Swallow is the first outing as a solo feature filmmaker for writer-director Carlo Mirabella-Davis (who co-directed the documentary The Swell Season), and I’m not sure he knows what he wants it to be: a horror film or a unique take on mental health and the effects of PTSD. He nibbles on both and makes a eerily atmospheric first two acts that David Lynch would certainly enjoy, but the film chokes on the final act, resulting in a forgettable movie that could and should have devoured the horror genre whole.
Swallow begins with a brilliant idea — a pregnant and very bored housewife named Hunter (Haley Bennett) is profoundly ignored by her husband (Austin Stowell) and in-laws, alluding to something not being right with them. We later learn they aren’t bad people, just rich brats who never earned an education in good manners. Hunter cures her boredom and isolation by swallowing indigestible things: marbles, pushpins, mounds of dirt, you name it. At one point we see her gazing at her “trophies,” items she has swallowed and successfully retrieved. Does she poop them out or regurgitate? One object is a giant padlock. If Mirabella-Davis is going for horror, we need to cower as we watch Hunter’s agonizing pain of retrieving a padlock from her body. If you’re not going to show the jarring part of the retrieval process, then don’t show the trophies. It only raises a mystery that’s never answered. Added to that, this needed close up shots of what she’s about to swallow, the cringing sounds as the weird object goes down her throat, like gargling and saliva and hearing the object slide down her esophagus — just writing that gives me chills, imagine hearing it? Sound is highly effective in horror films, and it’s unclear if this is what Mirabella-Davis wanted, which makes Swallow a frustrating and forgettable film. That’s a shame.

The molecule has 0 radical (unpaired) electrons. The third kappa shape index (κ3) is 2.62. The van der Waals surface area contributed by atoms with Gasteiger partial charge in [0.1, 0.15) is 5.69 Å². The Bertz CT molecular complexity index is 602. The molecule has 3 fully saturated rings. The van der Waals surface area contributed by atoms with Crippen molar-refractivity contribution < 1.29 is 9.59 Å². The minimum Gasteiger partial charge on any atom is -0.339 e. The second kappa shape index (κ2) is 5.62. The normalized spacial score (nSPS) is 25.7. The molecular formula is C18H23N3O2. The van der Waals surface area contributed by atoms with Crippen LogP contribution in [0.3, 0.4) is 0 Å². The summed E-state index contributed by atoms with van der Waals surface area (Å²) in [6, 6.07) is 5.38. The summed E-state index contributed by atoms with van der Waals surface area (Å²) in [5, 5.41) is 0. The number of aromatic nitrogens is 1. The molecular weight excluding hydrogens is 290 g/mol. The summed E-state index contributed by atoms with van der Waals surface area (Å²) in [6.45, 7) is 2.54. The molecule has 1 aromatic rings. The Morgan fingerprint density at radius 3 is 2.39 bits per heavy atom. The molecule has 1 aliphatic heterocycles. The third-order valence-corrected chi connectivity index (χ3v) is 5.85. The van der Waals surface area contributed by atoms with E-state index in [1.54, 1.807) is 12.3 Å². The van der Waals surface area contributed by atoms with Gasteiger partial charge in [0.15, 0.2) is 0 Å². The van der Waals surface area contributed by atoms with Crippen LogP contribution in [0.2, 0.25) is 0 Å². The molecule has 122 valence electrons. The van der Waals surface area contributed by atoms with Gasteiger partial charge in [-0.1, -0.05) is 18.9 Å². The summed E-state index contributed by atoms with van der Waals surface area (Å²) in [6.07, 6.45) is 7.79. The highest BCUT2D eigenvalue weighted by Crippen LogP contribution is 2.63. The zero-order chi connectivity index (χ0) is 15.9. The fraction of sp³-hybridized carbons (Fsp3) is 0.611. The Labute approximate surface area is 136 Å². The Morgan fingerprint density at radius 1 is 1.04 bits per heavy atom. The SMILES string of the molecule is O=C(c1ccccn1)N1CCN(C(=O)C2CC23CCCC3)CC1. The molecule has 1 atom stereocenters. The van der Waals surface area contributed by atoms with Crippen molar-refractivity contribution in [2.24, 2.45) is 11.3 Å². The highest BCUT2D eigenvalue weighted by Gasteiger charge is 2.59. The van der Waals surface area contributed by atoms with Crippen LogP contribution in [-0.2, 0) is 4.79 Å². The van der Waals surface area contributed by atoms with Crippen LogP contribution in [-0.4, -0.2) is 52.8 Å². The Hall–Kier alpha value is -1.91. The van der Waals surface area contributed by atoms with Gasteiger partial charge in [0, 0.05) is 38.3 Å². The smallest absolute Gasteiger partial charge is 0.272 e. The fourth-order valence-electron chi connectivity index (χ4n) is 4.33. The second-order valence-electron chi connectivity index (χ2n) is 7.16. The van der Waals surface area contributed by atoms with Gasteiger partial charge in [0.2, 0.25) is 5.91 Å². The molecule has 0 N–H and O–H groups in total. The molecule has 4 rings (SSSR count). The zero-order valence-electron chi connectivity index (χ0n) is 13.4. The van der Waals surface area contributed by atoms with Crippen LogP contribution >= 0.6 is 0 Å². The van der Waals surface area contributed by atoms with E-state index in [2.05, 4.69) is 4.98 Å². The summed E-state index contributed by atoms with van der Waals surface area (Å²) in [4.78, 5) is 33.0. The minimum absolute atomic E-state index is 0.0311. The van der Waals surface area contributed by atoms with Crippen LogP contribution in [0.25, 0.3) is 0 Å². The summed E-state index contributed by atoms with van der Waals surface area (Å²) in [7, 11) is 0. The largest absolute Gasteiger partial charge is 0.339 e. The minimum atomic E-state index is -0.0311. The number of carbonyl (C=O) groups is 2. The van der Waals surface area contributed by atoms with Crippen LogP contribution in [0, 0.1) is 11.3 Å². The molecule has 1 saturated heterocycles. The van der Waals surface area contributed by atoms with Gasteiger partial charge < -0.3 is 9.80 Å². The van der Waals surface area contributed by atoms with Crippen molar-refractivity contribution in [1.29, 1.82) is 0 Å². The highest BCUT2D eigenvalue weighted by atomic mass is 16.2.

The ridiculous third act switches gears, divulging things that would understandably cause mental illness and PTSD for Hunter, but it’s not clear if it’s connected to or why she’s taken up swallowing dangerous items as a new hobby. We want to sympathize with and better understand Hunter’s pain and why she seems to be self-medicating (or self-punishing?) by swallowing dangerous things while she’s pregnant with a child, but we are never shown or told.
As the lead, Bennett is staggeringly good. She brings fascinating nervous and uneasy energy to her Hunter, which makes us wonder what’s going on in her head. She’s always a treat to watch on screen (see: The Girl on the Train)and this film should have been a big hit for her — she can lead a film flawlessly, even a deeply flawed and messy one like Swallow.
If Swallow is meant to be a horror film, it fails spectacularly. It’s hard to be horrified watching Hunter swallow pushpins and other dangerous inedible knickknacks when she’s doing this during a montage with ’80s pop song “This Is the Day” by The The blasting overhead. It kills the gross out and wince-inducing effects of horror which is what the title, poster and advertising suggests it’s going to be. If Swallow is meant to be about mental illness and PTSD from an abusive past, that’s not clear, either. The movie is full of clever ideas, missed opportunities, and storylines that never come together, making it a disjointed film. We can only imagine what could have been.
Starring Haley Bennett and Austin Stowell. Written and directed by Carlo Mirabella-Davis. Rated R.